As research for the exhibition Saturated: The Allure and Science of Color (May 11, 2018–January 13, 2019) curators interviewed color specialists working in diverse industries and fields, from fashion forecasting to early childhood education. Careers in Color invites these specialists to explain what their job entails and how their love of color led to a professional career. Sara Balderi is Principal Designer at Designtex.

Sara Balderi, Principal Designer, Designtex

Sara Balderi, Principal Designer, Designtex

What is your job?
Dreaming up and developing surface materials for international healthcare and education environments. At Designtex, we develop a range of collections, from wallcovering to upholstery, throughout the year. My responsibilities include concepts, sketching, and creating designs that are translated into either woven or coated textiles. From there, I create comprehensive color palettes, made up of anywhere from six to sixty colors, for each design.

How did you come to work in color?
Prior to attending RISD (Rhode Island School of Design), my work was in photography, shot mostly with 35mm black and white film. During my freshman year, I enrolled in a two-dimensional design class, where I learned traditional color theory, played with Color-aid papers and mixed every hue, tint, and shade imaginable with gouache paint. It was here that I began experimenting with the interplay between pattern and color, the foundations of textile design. At the end of that year, I declared Textile Design as my major and never looked back.

What is a color issue you are working on right now?
There are a couple of ongoing color challenges I face in my work. The first is staying true to the nature of the materials. I work with many different types of yarns, fibers, and coated fabrics that respond to color very differently. Understanding properties like the light reflectance value, for example, of these various materials is important in creating and applying color to them. Similarly, taking into consideration the context or space in which the designs might be used is important.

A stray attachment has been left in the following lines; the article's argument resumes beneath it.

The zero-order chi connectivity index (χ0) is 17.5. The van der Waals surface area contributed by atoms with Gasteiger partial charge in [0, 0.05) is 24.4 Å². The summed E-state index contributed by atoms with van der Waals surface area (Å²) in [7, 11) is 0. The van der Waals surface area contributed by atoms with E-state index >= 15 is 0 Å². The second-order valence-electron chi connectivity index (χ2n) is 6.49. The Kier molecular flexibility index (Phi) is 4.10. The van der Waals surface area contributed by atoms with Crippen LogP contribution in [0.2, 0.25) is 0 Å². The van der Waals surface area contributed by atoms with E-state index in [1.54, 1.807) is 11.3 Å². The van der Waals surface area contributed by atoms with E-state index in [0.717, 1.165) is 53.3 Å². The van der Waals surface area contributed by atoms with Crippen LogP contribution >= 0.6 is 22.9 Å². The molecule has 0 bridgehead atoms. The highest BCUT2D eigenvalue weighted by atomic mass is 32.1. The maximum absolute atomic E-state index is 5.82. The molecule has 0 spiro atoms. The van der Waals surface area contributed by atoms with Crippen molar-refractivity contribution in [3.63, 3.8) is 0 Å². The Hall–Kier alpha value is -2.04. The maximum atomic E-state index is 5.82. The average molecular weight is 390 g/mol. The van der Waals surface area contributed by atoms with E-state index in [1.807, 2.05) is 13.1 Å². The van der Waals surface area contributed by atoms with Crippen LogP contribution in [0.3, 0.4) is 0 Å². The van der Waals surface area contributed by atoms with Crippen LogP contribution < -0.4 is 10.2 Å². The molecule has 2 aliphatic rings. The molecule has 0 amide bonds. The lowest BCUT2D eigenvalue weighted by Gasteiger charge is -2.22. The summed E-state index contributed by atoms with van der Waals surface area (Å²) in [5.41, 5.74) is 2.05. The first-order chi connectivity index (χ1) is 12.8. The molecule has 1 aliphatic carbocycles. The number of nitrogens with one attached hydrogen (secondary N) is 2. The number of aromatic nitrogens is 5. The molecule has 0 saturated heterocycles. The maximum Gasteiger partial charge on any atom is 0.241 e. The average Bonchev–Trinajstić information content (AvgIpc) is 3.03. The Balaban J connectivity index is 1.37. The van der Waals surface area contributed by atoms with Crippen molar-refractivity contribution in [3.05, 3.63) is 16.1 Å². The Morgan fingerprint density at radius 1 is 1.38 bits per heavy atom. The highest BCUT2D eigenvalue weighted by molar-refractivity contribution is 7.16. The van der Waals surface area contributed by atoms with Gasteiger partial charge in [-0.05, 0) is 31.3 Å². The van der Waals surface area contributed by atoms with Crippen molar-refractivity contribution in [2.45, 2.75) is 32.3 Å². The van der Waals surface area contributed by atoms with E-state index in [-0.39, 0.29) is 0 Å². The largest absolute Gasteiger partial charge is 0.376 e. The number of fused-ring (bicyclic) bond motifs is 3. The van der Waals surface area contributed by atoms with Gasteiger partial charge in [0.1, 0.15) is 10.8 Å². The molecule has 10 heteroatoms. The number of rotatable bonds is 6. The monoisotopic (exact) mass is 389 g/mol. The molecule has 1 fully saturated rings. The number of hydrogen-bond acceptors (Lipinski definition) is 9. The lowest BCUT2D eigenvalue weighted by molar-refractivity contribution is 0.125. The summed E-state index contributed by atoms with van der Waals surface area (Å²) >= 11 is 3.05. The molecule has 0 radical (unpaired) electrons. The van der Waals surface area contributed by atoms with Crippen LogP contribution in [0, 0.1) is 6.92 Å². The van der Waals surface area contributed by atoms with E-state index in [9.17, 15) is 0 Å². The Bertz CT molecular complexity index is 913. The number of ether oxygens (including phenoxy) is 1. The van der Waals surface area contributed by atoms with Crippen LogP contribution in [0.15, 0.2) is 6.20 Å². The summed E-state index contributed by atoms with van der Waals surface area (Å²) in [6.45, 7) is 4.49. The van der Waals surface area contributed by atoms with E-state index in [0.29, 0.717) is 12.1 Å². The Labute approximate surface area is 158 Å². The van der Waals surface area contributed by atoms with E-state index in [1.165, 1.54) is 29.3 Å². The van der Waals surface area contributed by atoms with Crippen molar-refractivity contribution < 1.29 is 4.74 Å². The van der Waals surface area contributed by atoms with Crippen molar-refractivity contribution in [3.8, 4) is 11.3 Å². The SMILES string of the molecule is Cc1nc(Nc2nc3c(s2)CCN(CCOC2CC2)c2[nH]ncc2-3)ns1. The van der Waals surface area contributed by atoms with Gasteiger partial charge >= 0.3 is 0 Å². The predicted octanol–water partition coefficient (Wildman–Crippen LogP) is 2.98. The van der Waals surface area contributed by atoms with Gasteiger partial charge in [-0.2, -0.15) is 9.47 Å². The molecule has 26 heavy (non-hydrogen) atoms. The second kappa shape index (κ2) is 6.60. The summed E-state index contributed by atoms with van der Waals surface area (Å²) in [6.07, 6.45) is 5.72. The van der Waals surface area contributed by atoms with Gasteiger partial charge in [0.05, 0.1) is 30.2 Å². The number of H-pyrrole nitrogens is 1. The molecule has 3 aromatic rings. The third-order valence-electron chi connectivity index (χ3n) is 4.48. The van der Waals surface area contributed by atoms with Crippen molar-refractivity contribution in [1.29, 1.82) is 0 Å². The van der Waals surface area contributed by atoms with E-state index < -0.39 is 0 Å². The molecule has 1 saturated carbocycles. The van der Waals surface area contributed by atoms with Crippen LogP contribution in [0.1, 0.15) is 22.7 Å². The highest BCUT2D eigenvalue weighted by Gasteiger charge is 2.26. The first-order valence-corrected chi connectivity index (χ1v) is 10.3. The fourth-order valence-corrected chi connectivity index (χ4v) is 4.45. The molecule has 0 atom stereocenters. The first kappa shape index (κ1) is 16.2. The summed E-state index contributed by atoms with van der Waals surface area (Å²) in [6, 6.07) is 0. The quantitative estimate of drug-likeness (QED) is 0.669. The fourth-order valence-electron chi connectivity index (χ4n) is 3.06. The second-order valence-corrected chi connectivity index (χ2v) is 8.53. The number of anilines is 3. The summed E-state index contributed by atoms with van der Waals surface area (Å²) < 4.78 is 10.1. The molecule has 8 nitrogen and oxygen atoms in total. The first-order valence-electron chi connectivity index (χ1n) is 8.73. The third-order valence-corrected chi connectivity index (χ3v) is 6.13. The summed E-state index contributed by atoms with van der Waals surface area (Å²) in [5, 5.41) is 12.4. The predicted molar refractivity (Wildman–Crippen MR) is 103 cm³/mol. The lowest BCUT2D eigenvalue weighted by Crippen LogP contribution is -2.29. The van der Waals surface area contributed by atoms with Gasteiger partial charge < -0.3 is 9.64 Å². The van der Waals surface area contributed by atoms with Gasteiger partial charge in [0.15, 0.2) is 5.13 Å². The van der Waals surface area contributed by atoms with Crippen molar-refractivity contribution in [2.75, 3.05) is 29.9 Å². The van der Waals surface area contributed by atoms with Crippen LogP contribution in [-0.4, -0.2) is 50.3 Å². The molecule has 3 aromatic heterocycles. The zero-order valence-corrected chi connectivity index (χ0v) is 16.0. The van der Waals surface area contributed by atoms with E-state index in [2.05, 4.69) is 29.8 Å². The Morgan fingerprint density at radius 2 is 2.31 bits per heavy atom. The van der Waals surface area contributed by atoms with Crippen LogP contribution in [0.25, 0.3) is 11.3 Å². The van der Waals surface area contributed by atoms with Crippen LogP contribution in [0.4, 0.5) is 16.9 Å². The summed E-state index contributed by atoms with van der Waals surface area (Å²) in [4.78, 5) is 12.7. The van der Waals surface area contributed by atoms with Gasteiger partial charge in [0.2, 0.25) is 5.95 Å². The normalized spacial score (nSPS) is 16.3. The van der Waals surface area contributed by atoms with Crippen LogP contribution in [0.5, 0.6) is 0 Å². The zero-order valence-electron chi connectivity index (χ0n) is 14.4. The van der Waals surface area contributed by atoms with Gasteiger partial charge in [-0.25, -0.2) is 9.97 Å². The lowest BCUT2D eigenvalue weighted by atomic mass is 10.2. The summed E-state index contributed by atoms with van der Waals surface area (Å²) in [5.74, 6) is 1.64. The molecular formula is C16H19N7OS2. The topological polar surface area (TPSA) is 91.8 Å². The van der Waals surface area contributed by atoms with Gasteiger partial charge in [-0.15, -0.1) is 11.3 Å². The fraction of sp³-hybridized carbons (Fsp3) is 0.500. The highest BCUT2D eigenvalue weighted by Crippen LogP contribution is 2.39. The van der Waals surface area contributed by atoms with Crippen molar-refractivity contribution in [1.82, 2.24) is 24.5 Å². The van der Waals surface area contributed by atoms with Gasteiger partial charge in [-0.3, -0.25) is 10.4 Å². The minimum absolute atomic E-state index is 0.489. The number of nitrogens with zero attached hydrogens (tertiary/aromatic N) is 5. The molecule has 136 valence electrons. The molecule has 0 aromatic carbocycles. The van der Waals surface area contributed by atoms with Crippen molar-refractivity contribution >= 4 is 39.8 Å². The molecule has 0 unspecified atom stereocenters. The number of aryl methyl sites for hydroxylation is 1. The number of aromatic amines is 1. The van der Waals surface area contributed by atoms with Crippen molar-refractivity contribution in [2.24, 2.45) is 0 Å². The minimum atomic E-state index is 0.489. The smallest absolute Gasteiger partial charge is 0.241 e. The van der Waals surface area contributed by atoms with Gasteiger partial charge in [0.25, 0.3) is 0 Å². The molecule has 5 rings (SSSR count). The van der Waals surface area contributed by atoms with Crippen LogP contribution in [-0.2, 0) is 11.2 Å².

Are there any color models or tools that you use regularly in your work?
Paint swatches, yarn reelings, and color libraries are all useful tools when communicating color. When it comes to creating a palette, I’ll sometimes go back to gouache and mix my own colors when that perfect color doesn’t already exist.

Grid of hand-painted squares of various colors.

Sara Balderi’s gouache color samples

How do you go about developing a palette for a collection of textiles? Could you talk a little bit about the role of color blankets?
To start, I consider the color story. How do the materials want to express themselves? What are the intended environments and furniture types? Is a more subdued, refined palette appropriate, or can we be playful and experiment with color? Actively working through this process, the result is usually a balanced range.

When working on developing colors for woven textiles, the color blanket is an essential tool. It is made up of several colors in the warp — the vertical yarns stretched on the loom — and the weft or horizontal yarns, which run perpendicular to them. When woven, these yarns create the various color combinations possible within a design. I typically create between 20 and 60 different combinations to evaluate and refine for a color line. As seen in the color blanket included in the Cooper Hewitt exhibition Saturated: The Allure and Science of Color (pictured below), function gives way to form and the eye-catching, multicolored plaid patterning makes the color blanket itself a design object.

Woven textile with a grid of squares of subtly graduated colors.

Color Blanket, Hint, 2016; Produced by Designtex (United States); 50% acrylic, 50% polyester; H x W: 491.5 × 144.1 cm (16 ft. 1 1/2 in. × 56 3/4 in.); Gift of Designtex Group; 2016-20-1

Is designing for the healthcare environment different, color-wise, from other interiors?
Similar to other interior spaces, the users are always at the focal point of all design decisions. Unlike other environments though, you have to consider that these occupants may not be feeling well, are anxious, tired, need privacy, or support from loved ones. This weighs on every design decision from the material makeup to the textures and colors utilized. Which colors and values have a calming effect? Which colors can be therapeutic? There is no single right answer. This varies widely on the type of facility, the targeted patients, caregivers and staff, cultural and geographic differences as well.

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